English language Uncategorized

Bringing up “baby-sit”

Q: I’m confused about the verb “baby-sit.” Common usage today seems to be this: “I baby-sit my little brother.” My belief is that it should be “I baby-sit with my little brother.” Also, would one baby-sit with a neighbor? Or with a plant? Can you clear this up for me?

A: The verb “baby-sit” (sometimes “babysit”) has an interesting history. It was apparently formed from the noun “babysitter.” The noun came first (in the 1930s), followed by the verb (in the 1940s). Linguists call this a back-formation.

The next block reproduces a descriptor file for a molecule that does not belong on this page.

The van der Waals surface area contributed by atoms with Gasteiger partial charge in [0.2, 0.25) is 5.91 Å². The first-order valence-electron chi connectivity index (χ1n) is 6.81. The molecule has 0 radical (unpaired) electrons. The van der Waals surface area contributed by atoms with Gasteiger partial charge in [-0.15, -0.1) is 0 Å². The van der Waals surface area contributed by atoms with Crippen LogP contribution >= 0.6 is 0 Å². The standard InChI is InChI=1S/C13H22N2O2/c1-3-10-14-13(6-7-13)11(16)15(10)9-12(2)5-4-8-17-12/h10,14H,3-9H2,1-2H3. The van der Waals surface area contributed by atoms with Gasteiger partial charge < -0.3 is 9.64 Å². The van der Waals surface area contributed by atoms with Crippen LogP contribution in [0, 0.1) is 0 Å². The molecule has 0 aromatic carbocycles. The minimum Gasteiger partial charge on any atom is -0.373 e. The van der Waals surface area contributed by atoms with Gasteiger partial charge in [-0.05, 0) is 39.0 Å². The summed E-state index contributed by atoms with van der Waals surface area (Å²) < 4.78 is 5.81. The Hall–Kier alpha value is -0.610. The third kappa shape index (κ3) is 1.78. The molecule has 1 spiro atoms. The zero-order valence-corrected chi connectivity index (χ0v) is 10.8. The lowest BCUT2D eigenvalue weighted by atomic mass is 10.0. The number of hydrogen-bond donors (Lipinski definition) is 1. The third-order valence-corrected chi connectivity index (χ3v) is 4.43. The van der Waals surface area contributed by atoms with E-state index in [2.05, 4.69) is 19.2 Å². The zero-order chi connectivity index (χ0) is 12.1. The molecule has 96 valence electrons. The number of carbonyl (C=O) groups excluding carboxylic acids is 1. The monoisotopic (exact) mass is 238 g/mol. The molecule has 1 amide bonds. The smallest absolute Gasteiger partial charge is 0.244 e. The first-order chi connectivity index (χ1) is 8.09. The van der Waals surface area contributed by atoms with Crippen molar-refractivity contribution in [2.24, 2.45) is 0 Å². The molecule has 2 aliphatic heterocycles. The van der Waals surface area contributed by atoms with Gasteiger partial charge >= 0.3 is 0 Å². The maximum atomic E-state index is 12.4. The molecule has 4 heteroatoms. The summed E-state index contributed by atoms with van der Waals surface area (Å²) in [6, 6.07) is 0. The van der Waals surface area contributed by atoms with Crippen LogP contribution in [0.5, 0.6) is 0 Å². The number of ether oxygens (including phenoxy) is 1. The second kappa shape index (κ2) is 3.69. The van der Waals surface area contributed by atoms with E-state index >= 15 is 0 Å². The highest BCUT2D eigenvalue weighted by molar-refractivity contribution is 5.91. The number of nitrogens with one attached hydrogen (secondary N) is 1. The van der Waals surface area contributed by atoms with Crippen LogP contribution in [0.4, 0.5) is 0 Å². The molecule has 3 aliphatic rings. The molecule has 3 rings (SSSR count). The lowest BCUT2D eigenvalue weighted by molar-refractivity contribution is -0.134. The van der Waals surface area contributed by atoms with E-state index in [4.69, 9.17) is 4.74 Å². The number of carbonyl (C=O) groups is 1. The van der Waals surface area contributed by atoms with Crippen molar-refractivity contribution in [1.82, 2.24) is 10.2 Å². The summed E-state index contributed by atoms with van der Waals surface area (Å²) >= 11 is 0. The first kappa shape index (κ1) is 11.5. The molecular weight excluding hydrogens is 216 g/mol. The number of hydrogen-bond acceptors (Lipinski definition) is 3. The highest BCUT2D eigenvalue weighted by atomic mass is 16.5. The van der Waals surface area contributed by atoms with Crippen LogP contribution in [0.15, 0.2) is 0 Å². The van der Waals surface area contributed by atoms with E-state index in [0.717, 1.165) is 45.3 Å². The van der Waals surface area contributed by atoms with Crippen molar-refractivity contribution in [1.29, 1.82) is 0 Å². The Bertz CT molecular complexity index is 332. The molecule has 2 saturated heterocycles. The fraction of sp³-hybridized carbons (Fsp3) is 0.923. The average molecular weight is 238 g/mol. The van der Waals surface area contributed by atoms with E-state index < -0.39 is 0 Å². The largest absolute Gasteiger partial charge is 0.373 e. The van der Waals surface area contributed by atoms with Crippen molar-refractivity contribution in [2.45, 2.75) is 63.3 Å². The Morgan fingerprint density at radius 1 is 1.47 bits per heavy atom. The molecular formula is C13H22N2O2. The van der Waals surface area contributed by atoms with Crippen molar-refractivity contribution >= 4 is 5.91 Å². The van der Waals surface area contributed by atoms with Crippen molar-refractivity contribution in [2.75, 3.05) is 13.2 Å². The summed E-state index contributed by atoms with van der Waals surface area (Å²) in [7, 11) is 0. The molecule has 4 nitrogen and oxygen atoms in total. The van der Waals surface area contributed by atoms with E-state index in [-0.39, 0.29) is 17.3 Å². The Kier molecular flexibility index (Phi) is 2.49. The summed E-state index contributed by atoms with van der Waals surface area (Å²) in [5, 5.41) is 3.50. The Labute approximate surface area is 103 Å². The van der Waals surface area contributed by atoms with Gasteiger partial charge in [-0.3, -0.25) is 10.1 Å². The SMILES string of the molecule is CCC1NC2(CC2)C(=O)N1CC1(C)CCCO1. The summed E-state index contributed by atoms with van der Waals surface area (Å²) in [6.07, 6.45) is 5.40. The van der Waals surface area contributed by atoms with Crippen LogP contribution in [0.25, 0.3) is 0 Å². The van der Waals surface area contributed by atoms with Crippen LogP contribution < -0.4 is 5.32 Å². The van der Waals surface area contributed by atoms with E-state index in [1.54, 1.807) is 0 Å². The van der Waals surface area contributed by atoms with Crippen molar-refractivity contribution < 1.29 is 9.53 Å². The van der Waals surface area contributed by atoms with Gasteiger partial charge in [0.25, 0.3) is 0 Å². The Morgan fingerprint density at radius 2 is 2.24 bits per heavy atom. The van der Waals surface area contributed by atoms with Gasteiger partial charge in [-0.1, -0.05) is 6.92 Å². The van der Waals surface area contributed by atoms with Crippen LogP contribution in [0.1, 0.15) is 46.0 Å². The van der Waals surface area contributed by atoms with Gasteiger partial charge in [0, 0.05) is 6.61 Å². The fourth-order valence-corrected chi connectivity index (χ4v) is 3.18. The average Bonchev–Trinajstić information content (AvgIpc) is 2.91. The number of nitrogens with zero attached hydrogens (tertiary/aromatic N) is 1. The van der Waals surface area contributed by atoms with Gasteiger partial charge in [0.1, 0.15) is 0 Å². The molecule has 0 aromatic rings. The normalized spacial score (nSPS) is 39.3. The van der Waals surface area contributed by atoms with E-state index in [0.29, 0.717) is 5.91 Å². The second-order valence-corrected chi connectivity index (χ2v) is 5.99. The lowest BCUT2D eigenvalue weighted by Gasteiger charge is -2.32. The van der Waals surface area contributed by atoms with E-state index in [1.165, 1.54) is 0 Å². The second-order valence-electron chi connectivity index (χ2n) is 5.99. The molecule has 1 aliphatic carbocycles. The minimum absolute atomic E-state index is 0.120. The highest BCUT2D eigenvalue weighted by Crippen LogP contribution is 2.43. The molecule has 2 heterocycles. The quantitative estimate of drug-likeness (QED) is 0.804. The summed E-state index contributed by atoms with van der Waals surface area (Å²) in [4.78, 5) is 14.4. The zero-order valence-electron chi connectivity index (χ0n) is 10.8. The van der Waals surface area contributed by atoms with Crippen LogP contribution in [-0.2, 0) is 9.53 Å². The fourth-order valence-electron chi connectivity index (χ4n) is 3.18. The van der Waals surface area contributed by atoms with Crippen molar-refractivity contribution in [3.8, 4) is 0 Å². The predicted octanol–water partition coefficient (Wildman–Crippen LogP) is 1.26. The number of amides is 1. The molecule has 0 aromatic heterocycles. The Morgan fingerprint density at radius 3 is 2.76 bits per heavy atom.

As a verb, “baby-sit” can be either transitive (“She baby-sits my little brother”) or intransitive (“She baby-sits for [or “with”] my little brother.”) And, yes, one can baby-sit with a neighbor or a plant.

All this comes from the American Heritage Dictionary of the English Language, which has an interesting word history for baby-sit.”